But O’Connor casts a colder eye on the Boston Irish in The Edge of Sadness than in The Last Hurrah, showing us how the fight for survival in a strange land turned Charlie Carmody into a flint-hearted businessman who in turn has alienated his children, each of whom bears the scars of inherited unhappiness. And though Father Kennedy delights in the stage-Irish charm of the Carmodys and their friends, he knows that their back-porch chat cannot fill the holes in his own soul.
In The Living Novel, V. S. Pritchett praised those novelists “who are not driven back by life, who are not shattered by the discovery that it is a thing bounded by unsought limits, by interests as well as by hopes, and that it ripens under restriction. Such writers accept. They think that acceptance is the duty of a man.” Pritchett was talking about Walter Scott, but he could just as well have had The Edge of Sadness in mind, for it is above all a story of acceptance, a portrait of a group of men and women who find themselves forced at last to face the fact that their dreams will not come true.
This revelation is no less apparent to the Carmody children than it is to Father Kennedy, who sees it in the careworn face of Helen, the companion of his childhood, who escaped from her father’s daily cruelties into a tepid, loveless marriage: “Nothing about her suggested the tragic figure, she didn’t radiate mournfulness — far from that, but all the same I knew at once some element of happiness was missing. The edge of sadness was visible; it was clear that she hadn’t found . . . what? What we all hoped to find, I suppose: at one time or another we’re all optimists.”
On the other hand, Helen has succeeded in coming to terms with the limitations of her existence, finding fulfillment in her son and grandchildren, and Father Kennedy in turn finds an even more consequential fulfillment in the destiny that he chooses for himself at novel’s end. Instead of returning to the Carmodys’ parish, he opts to stay at Old St. Paul’s, the decaying inner-city church to which he was assigned after returning from Arizona, and to spend his last years doing what he can to coax it back to life. He does so, however, in the knowledge that Old St. Paul’s will never be again as it was. All pretense is gone, and with it the illusions born of youthful ignorance; what is left is reality, hard and unsparing.
Yet the closing pages of The Edge of Sadness are also suffused with the warm glow of possibility, and never for a moment does it have the factitious feel of a confidence trick played by a bestselling author determined to send his audience home happy. For even though Father Kennedy continues to believe in “the essential goodness of man,” he also knows that “only a fool can look around him and smile serenely in unwatered optimism.” He knows, too, that the spiritual dryness that came close to destroying him can be held at bay only if he immerses himself in the daily life of his shabby parish, trading the easy familiarity of his old existence for the awareness that “while something was over forever, something else had just begun — and that if the new might not seem the equal of the old, that might be because the two were not to be compared . . . that something might be ahead that grew out of the past, yes, but was totally different, with its own labors and rewards, that it might be deeper and fuller and more meaningful than anything in the past.”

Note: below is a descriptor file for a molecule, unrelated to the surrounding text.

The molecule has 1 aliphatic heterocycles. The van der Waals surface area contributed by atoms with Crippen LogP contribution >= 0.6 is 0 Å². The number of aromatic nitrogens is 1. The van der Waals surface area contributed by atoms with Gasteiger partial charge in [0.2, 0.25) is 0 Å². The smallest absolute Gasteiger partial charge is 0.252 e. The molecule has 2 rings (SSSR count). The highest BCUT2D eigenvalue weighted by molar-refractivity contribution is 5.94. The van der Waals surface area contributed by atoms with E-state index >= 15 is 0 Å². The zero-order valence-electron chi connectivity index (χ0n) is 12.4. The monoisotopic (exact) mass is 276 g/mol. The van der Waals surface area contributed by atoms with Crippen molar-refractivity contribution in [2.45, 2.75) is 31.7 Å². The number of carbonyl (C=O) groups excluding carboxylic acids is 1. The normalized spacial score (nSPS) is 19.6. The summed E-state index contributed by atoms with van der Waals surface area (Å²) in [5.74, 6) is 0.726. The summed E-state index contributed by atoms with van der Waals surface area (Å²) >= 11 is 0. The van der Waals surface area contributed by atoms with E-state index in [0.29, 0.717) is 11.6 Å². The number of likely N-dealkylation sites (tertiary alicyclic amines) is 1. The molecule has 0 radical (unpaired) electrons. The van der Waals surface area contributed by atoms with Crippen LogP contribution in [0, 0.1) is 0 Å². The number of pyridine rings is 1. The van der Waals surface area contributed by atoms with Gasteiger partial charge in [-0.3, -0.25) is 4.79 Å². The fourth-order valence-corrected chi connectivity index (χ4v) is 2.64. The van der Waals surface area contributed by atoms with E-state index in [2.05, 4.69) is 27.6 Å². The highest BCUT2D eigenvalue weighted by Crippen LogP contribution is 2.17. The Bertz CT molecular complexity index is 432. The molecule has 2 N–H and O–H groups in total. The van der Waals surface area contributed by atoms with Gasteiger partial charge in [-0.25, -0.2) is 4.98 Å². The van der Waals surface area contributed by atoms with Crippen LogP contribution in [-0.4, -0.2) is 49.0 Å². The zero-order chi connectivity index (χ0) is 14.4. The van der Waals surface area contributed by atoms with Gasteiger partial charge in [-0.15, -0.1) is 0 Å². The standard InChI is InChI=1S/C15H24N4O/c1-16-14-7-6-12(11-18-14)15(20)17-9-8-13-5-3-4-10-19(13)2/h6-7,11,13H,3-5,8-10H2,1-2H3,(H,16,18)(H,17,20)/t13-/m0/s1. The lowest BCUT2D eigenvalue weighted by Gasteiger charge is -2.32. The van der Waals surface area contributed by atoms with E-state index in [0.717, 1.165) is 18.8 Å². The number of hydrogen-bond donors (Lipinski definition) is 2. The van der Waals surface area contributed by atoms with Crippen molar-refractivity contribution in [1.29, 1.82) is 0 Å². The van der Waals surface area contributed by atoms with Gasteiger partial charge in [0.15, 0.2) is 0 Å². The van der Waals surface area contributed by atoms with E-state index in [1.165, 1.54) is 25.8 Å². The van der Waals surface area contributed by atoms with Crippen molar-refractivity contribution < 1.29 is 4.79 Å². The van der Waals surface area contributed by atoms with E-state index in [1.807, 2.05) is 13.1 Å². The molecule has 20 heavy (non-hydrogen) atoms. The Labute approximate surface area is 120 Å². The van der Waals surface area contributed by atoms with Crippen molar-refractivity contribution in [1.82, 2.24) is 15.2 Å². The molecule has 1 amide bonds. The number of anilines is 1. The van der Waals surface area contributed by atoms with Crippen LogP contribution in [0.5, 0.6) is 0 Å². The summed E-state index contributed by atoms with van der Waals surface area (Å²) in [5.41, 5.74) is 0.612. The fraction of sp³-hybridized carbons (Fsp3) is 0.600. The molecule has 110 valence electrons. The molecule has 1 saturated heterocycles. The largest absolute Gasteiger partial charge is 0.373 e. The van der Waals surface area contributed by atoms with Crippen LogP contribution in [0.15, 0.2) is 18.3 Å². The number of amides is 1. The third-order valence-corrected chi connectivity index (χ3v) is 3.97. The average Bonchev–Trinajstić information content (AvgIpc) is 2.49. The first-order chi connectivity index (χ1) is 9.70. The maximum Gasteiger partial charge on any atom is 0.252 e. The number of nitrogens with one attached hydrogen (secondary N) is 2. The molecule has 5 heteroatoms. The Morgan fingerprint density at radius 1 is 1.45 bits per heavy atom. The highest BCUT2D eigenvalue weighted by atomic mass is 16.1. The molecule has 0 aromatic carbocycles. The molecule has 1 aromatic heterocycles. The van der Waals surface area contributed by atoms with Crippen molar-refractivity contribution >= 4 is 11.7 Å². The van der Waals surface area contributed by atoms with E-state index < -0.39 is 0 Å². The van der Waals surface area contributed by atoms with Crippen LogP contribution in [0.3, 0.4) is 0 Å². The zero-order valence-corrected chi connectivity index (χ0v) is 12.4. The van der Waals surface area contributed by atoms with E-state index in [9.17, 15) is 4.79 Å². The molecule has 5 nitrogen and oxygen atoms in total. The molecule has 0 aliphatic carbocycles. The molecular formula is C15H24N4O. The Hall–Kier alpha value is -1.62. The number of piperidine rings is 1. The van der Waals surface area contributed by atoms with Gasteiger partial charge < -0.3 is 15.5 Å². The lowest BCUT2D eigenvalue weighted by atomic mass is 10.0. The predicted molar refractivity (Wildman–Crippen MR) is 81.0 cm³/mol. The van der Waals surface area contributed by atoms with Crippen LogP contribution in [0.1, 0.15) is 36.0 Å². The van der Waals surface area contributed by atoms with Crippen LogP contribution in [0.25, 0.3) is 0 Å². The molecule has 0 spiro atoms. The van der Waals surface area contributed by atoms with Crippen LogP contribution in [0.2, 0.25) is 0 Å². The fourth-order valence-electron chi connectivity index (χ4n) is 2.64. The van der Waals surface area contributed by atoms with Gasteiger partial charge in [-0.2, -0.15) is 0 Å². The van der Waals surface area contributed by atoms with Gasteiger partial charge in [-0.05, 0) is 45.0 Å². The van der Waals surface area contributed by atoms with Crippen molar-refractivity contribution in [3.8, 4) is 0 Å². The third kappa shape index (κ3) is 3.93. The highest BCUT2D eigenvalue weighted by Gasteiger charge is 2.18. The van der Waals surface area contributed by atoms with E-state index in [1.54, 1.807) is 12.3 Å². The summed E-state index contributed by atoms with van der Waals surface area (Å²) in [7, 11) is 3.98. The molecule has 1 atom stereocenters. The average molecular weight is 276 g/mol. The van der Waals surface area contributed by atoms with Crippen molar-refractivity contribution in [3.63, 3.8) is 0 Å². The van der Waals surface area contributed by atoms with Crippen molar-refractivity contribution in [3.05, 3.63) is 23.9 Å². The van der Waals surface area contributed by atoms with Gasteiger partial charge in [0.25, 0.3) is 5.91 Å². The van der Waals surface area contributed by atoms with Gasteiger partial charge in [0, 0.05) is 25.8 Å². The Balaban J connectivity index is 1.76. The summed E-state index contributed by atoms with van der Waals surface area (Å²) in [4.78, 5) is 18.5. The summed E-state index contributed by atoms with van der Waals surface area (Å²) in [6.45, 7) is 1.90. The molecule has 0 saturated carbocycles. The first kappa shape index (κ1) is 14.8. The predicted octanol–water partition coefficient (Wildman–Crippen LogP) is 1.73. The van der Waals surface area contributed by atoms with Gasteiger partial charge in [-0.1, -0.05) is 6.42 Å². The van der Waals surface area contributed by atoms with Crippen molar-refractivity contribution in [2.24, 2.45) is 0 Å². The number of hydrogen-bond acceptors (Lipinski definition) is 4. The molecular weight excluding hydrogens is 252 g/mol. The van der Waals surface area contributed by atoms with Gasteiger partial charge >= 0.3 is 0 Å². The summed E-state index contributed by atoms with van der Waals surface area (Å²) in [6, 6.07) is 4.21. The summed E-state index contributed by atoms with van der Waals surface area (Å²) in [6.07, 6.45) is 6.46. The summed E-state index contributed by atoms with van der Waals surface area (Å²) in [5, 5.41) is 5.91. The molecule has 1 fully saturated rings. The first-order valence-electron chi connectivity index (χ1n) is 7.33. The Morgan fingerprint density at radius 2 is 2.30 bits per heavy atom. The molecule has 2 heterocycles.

After The Edge of Sadness, Edwin O’Connor published only one more full-scale novel, All in the Family, which was as popular and artistically successful as its predecessors. But the pace of change in America had sped up between 1961 and 1966, and a new generation of critics who had cut their teeth on high modernism now found little to like in an unselfconsciously old-fashioned storyteller who worshipped the gods of directness and simplicity. Two years after he died, Edmund Wilson and Arthur Schlesinger put together The Best and the Last of Edwin O’Connor, a well-meant anthology that sought in vain to keep his memory green. Denis Donoghue, who wrote about it in The New York Review of Books, declared that O’Connor’s oeuvre was “a public success but still, in the artistic sense, incomplete, his possibilities unfulfilled.”
Perhaps — but to read The Edge of Sadness today is to doubt the finality of that reasonable-sounding judgment. I thought it was an extraordinarily fine book when I first read it a quarter century ago, and now that I am almost as old as Father Hugh Kennedy, I think it better still. Few American novels have done a more honest job of telling how it feels for a man to come to the middle of life’s journey, and even fewer have the power to fill their readers with a sense of hope strong enough to be felt not merely in the bright light of day but in the middle of the dark night of the soul.
– Mr. Teachout, drama critic of the Wall Street Journal and chief culture critic of Commentary, wrote the libretto for The Letter, an opera by Paul Moravec that will be premiered by the Santa Fe Opera on July 25.